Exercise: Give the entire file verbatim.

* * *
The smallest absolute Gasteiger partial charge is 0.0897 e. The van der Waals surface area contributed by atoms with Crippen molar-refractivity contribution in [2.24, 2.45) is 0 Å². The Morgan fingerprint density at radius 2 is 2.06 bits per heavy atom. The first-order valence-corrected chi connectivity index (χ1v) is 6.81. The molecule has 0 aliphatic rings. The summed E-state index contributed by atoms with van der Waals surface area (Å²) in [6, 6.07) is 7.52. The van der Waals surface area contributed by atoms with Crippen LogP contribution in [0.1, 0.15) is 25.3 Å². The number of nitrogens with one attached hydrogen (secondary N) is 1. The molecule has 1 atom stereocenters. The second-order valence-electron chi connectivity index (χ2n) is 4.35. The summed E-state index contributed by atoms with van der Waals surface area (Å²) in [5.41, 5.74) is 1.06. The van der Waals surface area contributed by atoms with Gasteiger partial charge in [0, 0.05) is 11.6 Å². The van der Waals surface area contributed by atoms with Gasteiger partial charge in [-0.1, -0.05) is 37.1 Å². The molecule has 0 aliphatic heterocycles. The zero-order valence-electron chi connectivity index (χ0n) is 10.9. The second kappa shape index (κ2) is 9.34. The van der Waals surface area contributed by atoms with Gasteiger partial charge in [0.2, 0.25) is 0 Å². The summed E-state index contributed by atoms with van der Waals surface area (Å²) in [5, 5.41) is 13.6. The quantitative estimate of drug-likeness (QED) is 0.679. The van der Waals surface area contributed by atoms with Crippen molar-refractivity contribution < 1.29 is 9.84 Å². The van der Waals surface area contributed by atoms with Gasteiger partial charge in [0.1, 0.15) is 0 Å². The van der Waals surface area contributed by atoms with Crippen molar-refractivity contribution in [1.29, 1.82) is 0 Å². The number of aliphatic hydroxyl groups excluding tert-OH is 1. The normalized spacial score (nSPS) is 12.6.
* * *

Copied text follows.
The smallest absolute Gasteiger partial charge is 0.0897 e. The van der Waals surface area contributed by atoms with Crippen molar-refractivity contribution in [2.24, 2.45) is 0 Å². The Morgan fingerprint density at radius 2 is 2.06 bits per heavy atom. The first-order valence-corrected chi connectivity index (χ1v) is 6.81. The molecule has 0 aliphatic rings. The summed E-state index contributed by atoms with van der Waals surface area (Å²) in [6, 6.07) is 7.52. The van der Waals surface area contributed by atoms with Crippen LogP contribution in [0.1, 0.15) is 25.3 Å². The number of nitrogens with one attached hydrogen (secondary N) is 1. The molecule has 1 atom stereocenters. The second-order valence-electron chi connectivity index (χ2n) is 4.35. The summed E-state index contributed by atoms with van der Waals surface area (Å²) in [5.41, 5.74) is 1.06. The van der Waals surface area contributed by atoms with Gasteiger partial charge in [0, 0.05) is 11.6 Å². The van der Waals surface area contributed by atoms with Gasteiger partial charge in [-0.1, -0.05) is 37.1 Å². The molecule has 0 aliphatic heterocycles. The zero-order valence-electron chi connectivity index (χ0n) is 10.9. The second kappa shape index (κ2) is 9.34. The van der Waals surface area contributed by atoms with Gasteiger partial charge in [0.2, 0.25) is 0 Å². The summed E-state index contributed by atoms with van der Waals surface area (Å²) in [5, 5.41) is 13.6. The quantitative estimate of drug-likeness (QED) is 0.679. The van der Waals surface area contributed by atoms with Crippen molar-refractivity contribution < 1.29 is 9.84 Å². The van der Waals surface area contributed by atoms with Gasteiger partial charge in [0.1, 0.15) is 0 Å². The van der Waals surface area contributed by atoms with Crippen molar-refractivity contribution in [1.29, 1.82) is 0 Å². The number of aliphatic hydroxyl groups excluding tert-OH is 1. The normalized spacial score (nSPS) is 12.6.